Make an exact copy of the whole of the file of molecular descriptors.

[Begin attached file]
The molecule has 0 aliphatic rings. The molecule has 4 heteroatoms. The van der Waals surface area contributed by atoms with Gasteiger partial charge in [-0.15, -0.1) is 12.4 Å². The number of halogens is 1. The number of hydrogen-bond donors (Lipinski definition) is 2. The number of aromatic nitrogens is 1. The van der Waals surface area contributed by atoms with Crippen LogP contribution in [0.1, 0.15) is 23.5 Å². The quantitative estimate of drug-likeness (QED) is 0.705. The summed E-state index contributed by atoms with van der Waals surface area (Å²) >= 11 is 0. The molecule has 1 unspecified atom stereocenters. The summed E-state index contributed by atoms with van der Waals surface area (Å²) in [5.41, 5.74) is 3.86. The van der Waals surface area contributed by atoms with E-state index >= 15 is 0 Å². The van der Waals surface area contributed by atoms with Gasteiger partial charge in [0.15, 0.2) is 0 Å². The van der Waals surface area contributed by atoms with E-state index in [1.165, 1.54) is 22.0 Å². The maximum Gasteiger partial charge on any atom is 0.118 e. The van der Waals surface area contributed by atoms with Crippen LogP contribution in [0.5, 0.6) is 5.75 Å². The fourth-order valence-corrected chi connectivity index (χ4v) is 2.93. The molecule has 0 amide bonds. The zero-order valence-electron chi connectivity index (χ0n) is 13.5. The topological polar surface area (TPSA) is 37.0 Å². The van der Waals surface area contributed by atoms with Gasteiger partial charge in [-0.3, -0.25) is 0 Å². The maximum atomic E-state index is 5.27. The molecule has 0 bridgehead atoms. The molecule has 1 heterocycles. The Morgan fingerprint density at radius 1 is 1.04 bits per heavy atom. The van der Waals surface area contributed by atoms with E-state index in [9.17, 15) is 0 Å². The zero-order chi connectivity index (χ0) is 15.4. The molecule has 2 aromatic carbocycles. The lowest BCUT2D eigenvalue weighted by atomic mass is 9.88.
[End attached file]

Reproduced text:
The molecule has 0 aliphatic rings. The molecule has 4 heteroatoms. The van der Waals surface area contributed by atoms with Gasteiger partial charge in [-0.15, -0.1) is 12.4 Å². The number of halogens is 1. The number of hydrogen-bond donors (Lipinski definition) is 2. The number of aromatic nitrogens is 1. The van der Waals surface area contributed by atoms with Crippen LogP contribution in [0.1, 0.15) is 23.5 Å². The quantitative estimate of drug-likeness (QED) is 0.705. The summed E-state index contributed by atoms with van der Waals surface area (Å²) >= 11 is 0. The molecule has 1 unspecified atom stereocenters. The summed E-state index contributed by atoms with van der Waals surface area (Å²) in [5.41, 5.74) is 3.86. The van der Waals surface area contributed by atoms with E-state index >= 15 is 0 Å². The van der Waals surface area contributed by atoms with Gasteiger partial charge in [0.15, 0.2) is 0 Å². The van der Waals surface area contributed by atoms with E-state index in [1.165, 1.54) is 22.0 Å². The maximum Gasteiger partial charge on any atom is 0.118 e. The van der Waals surface area contributed by atoms with Crippen LogP contribution in [0.5, 0.6) is 5.75 Å². The fourth-order valence-corrected chi connectivity index (χ4v) is 2.93. The molecule has 0 amide bonds. The zero-order valence-electron chi connectivity index (χ0n) is 13.5. The topological polar surface area (TPSA) is 37.0 Å². The van der Waals surface area contributed by atoms with Gasteiger partial charge in [-0.3, -0.25) is 0 Å². The maximum atomic E-state index is 5.27. The molecule has 0 bridgehead atoms. The molecule has 1 heterocycles. The Morgan fingerprint density at radius 1 is 1.04 bits per heavy atom. The van der Waals surface area contributed by atoms with E-state index in [9.17, 15) is 0 Å². The zero-order chi connectivity index (χ0) is 15.4. The molecule has 2 aromatic carbocycles. The lowest BCUT2D eigenvalue weighted by atomic mass is 9.88.